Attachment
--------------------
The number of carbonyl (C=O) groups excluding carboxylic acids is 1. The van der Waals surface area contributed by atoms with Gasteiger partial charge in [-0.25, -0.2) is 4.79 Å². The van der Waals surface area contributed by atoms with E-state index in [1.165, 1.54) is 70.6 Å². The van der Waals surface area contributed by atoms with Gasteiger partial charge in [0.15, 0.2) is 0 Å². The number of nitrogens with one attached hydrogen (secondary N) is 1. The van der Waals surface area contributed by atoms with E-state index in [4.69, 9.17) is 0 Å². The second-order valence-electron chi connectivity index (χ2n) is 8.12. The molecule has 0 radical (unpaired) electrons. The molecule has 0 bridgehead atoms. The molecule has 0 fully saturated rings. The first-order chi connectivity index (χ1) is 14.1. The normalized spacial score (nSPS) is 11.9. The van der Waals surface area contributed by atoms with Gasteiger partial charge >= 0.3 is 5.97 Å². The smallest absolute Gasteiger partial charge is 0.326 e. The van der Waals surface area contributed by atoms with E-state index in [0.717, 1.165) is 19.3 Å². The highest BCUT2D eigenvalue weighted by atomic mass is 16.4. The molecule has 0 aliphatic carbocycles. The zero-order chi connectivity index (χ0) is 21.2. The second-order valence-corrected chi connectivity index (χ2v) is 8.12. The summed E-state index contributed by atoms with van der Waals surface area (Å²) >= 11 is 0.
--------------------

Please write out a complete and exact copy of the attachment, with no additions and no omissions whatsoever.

The number of carbonyl (C=O) groups excluding carboxylic acids is 1. The van der Waals surface area contributed by atoms with Gasteiger partial charge in [-0.25, -0.2) is 4.79 Å². The van der Waals surface area contributed by atoms with E-state index in [1.165, 1.54) is 70.6 Å². The van der Waals surface area contributed by atoms with Gasteiger partial charge in [0.15, 0.2) is 0 Å². The number of nitrogens with one attached hydrogen (secondary N) is 1. The van der Waals surface area contributed by atoms with E-state index in [4.69, 9.17) is 0 Å². The second-order valence-electron chi connectivity index (χ2n) is 8.12. The molecule has 0 radical (unpaired) electrons. The molecule has 0 bridgehead atoms. The molecule has 0 fully saturated rings. The first-order chi connectivity index (χ1) is 14.1. The normalized spacial score (nSPS) is 11.9. The van der Waals surface area contributed by atoms with Gasteiger partial charge >= 0.3 is 5.97 Å². The smallest absolute Gasteiger partial charge is 0.326 e. The van der Waals surface area contributed by atoms with E-state index in [0.717, 1.165) is 19.3 Å². The highest BCUT2D eigenvalue weighted by atomic mass is 16.4. The molecule has 0 aliphatic carbocycles. The zero-order chi connectivity index (χ0) is 21.2. The second-order valence-corrected chi connectivity index (χ2v) is 8.12. The summed E-state index contributed by atoms with van der Waals surface area (Å²) >= 11 is 0.